Learning a foreign language as an adult is a humbling experience. There is simply no substitute for being born into a language, molded by it, so that your thoughts naturally arise in that tongue. That is, after all, what language is; a way of expressing concepts and experiences through sound and symbol. So, when trying to adopt a language, you find yourself in a perpetual struggle to catch up with the skills of a five year-old.
And, do you know what five year-olds don’t understand? Humor. They may be funny -- and are certainly silly -- but, invariably, they don’t understand the complexities of humor. Their language skills and consequently, their reasoning, are very literal. They are still learning the rules of language to form basic concepts into words. It is too much to ask to bend those rules and play games with them.
I am at the tail-end of a six month stay in France. And as an adult with the French language skills of a 5-year old, it has been striking to be thrust into this world of the serious. The complex, and often subtle, concepts on which humor is based are no longer comprehensible while I’m struggling to learn the rules. Humor is an important source of connection between people and without the language to comprehend it, interactions can be lonely.
It can sometimes feel that the main way you encounter humor when learning a foreign language is as its subject. It is surprisingly easy to say something insulting when simply trying to talk about the weather. A quick, sheepish smile, then a laugh from your audience lets you know that you must have made a wrong linguistic turn. There’s not much to do but laugh along with the others, cringe a little inside, and silently vow to avoid talking about the weather until you understand what you’re doing. The only way to survive with any dignity is to have a sense of humor about yourself and not take it too seriously.
Learning about wine has a lot in common with learning a new language. For instance, to say that a wine is “oxidative” condenses into one word a specific concept that requires a few sentences to explain. This is the crux of language. And to those starting to learn, the experience is largely the same, like when you told the sommelier that you liked how the wine was so sweet and fruity, to which he smiled and reported that the wine was bone dry. And the reaction tends to be similar: laugh it off, cringe a little, and try not to talk about wine until you know what you are doing. But with wine, this seems unnecessary. Sure, you may not understand the concept of “bone dry,” but there must be a better way to discuss it that doesn’t leave you feeling dismissed…right?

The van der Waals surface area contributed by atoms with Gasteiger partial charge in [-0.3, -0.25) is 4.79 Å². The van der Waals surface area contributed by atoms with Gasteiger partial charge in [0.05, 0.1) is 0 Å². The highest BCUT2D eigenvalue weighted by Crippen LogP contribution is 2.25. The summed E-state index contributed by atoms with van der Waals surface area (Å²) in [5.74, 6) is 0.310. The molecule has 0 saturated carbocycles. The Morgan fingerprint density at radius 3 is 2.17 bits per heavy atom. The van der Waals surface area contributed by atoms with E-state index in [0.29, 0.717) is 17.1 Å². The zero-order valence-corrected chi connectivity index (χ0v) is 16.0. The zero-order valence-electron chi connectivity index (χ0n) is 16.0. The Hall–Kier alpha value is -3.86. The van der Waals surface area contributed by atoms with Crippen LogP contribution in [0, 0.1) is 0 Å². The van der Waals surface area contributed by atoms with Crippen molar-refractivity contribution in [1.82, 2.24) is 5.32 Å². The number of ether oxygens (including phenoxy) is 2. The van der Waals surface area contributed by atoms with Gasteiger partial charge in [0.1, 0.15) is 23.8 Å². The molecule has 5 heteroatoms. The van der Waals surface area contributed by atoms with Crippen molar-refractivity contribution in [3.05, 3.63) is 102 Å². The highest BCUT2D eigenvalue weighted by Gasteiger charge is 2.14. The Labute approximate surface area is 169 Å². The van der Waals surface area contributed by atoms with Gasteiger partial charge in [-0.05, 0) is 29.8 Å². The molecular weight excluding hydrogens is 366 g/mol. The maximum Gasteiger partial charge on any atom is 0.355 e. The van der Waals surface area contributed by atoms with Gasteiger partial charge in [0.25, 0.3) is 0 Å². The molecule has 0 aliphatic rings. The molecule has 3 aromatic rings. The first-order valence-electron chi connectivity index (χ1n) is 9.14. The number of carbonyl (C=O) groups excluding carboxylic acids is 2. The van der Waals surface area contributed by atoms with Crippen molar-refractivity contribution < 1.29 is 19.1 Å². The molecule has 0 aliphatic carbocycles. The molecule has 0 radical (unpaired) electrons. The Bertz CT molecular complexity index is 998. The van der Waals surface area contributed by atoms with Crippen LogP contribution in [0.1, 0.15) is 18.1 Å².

I recently sat for a Wine & Spirits Education Trust wine exam in London. The first portion entailed sitting in a large conference room with a few hundred other candidates tasting my way through 12 wines and furiously scribbling tasting notes. As I rushed to get all my notes down, with a stern proctor calling out the rapidly waning time, it became increasingly difficult to dispel the notion that the world of wine takes itself a mite too seriously. While there is much to learn about fermented grape juice, it is sometimes easy to overlook the more basic commonality that runs through any good experience with wine: human connection. That is the purpose of wine -- to share. If fixation on the language employed for that conversation undermines the human connection, then that language is failing in its purpose.
No one is a native speaker in “winese.” So, while learning to speak it as an adult, we are all on equal, five year-old footing. As a result, it may be difficult for there to be real humor when it comes to wine. However, five year-olds are really good at using their language to express two other things; infectious joy and silliness. Conversations in winese would be well served to incorporate a healthy dose of both to counteract all of that seriousness.
Wines That Cause Smiles
There are two kinds of wines that have almost never disappointed me. I’m not sure if it’s a coincidence, but both wines are generally not regarded as “serious,” so maybe it’s easier to enjoy them without having to search for some hidden sign of greatness. First is the Gamay (grape), particularly from Beaujolais-Villages, Morgon, Fleurie, or Brouilly. These wines are light and fruity, and a simple joy to drink, and I’ve always particularly enjoyed the wines of Jean Foillard. They are also usually reasonably priced, although the prices have been increasing in recent years. Second, I’ve always had a special place in my heart for Lambrusco. This is a sparkling red wine from Italy, made from the Lambrusco grape. If you can find it in the wine store, ask for a drier (less sugar) style. Again, these are simple wines that should cost no more than $20, are great with charcuterie or pizza. And they definitely don’t take themselves too seriously.